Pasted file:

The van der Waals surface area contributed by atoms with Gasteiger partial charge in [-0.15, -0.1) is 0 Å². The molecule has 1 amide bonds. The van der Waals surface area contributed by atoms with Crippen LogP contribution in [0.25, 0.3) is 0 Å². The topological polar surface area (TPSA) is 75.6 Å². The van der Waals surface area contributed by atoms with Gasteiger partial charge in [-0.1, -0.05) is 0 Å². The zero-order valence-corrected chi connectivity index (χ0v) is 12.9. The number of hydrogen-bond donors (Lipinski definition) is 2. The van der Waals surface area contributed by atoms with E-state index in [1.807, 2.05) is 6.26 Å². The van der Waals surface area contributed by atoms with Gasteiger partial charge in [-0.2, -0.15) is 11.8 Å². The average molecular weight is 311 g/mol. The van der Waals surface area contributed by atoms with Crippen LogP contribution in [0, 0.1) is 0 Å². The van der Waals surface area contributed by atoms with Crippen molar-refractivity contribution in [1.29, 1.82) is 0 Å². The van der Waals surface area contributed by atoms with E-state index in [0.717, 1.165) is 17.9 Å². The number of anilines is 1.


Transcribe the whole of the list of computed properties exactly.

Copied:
The van der Waals surface area contributed by atoms with Gasteiger partial charge in [-0.15, -0.1) is 0 Å². The molecule has 1 amide bonds. The van der Waals surface area contributed by atoms with Crippen LogP contribution in [0.25, 0.3) is 0 Å². The topological polar surface area (TPSA) is 75.6 Å². The van der Waals surface area contributed by atoms with Gasteiger partial charge in [-0.1, -0.05) is 0 Å². The zero-order valence-corrected chi connectivity index (χ0v) is 12.9. The number of hydrogen-bond donors (Lipinski definition) is 2. The van der Waals surface area contributed by atoms with E-state index in [1.807, 2.05) is 6.26 Å². The van der Waals surface area contributed by atoms with Gasteiger partial charge in [-0.2, -0.15) is 11.8 Å². The average molecular weight is 311 g/mol. The van der Waals surface area contributed by atoms with Crippen LogP contribution in [0, 0.1) is 0 Å². The van der Waals surface area contributed by atoms with Crippen molar-refractivity contribution in [1.29, 1.82) is 0 Å². The van der Waals surface area contributed by atoms with E-state index in [0.717, 1.165) is 17.9 Å². The number of anilines is 1.